The method provided by the invention generally comprises the steps of providing a sealable vessel, filling the vessel with a highly basic solvent, immersing the waste matter containing the undesirable elements within the highly basic solvent, and heating the highly basic solvent. The waste matter is allowed to remain within the highly basic solvent until the hydrolyzable matter is digested, thereby forming a sterile solution and sterile solid waste. The aqueous solution and any resultant solid waste may then be disposed of through conventional means, such as a sanitary sewer or local landfill facility.
In another aspect of the invention, hazardous materials may be removed from the digest and separately disposed of in an appropriate manner, such as a specially designated landfill or an incineration facility. Paraffin or wax may be added to the RMW prior to or subsequent to the digestion cycle. Upon heating the materials, the paraffin or wax melts and becomes distributed through the aqueous solution. After the waste has been digested and the aqueous solution allowed to cool, the lipid-like materials separate out from and float to the surface of the solution where they re-solidify upon cooling to room temperature. Lipid soluble waste materials may then be removed from the aqueous phase upon separation of the lipid phase because they have become incorporated within the lipid phase. Thus, removing the lipid phase from the solution effectively removes lipid soluble hazardous materials not degraded or otherwise consumed in the alkaline treatment as well.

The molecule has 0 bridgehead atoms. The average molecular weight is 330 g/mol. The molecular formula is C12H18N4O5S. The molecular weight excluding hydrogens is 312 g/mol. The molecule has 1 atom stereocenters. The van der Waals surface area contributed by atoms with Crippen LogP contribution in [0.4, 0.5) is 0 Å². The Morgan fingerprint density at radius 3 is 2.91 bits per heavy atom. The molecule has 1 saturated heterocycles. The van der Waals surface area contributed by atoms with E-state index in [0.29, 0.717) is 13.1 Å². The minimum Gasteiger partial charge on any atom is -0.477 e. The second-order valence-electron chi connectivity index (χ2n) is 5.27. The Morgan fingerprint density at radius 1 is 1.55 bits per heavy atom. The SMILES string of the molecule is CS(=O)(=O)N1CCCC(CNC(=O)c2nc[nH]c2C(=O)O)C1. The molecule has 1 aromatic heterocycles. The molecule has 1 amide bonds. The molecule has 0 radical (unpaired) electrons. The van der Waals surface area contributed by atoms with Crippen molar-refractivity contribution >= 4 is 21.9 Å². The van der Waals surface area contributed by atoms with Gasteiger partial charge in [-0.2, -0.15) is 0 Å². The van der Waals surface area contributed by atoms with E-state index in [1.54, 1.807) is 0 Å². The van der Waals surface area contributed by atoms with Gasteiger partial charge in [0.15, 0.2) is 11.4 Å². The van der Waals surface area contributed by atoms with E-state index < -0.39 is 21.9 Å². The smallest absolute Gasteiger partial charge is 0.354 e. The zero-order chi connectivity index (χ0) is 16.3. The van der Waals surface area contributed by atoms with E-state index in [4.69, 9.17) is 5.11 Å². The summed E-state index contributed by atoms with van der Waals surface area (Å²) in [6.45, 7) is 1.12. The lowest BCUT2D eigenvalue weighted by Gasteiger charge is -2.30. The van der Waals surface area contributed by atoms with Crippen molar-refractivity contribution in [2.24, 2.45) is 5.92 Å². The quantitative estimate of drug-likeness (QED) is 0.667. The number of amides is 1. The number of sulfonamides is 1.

As used herein, “regulated medical waste” shall mean any waste potentially containing infectious agents that can cause infection in humans or animals. Such regulated medical waste includes but is not limited to tissues (human or animal), cloth, plastic, paper, animal carcasses, bedding and other matter potentially containing infectious or biohazardous agents.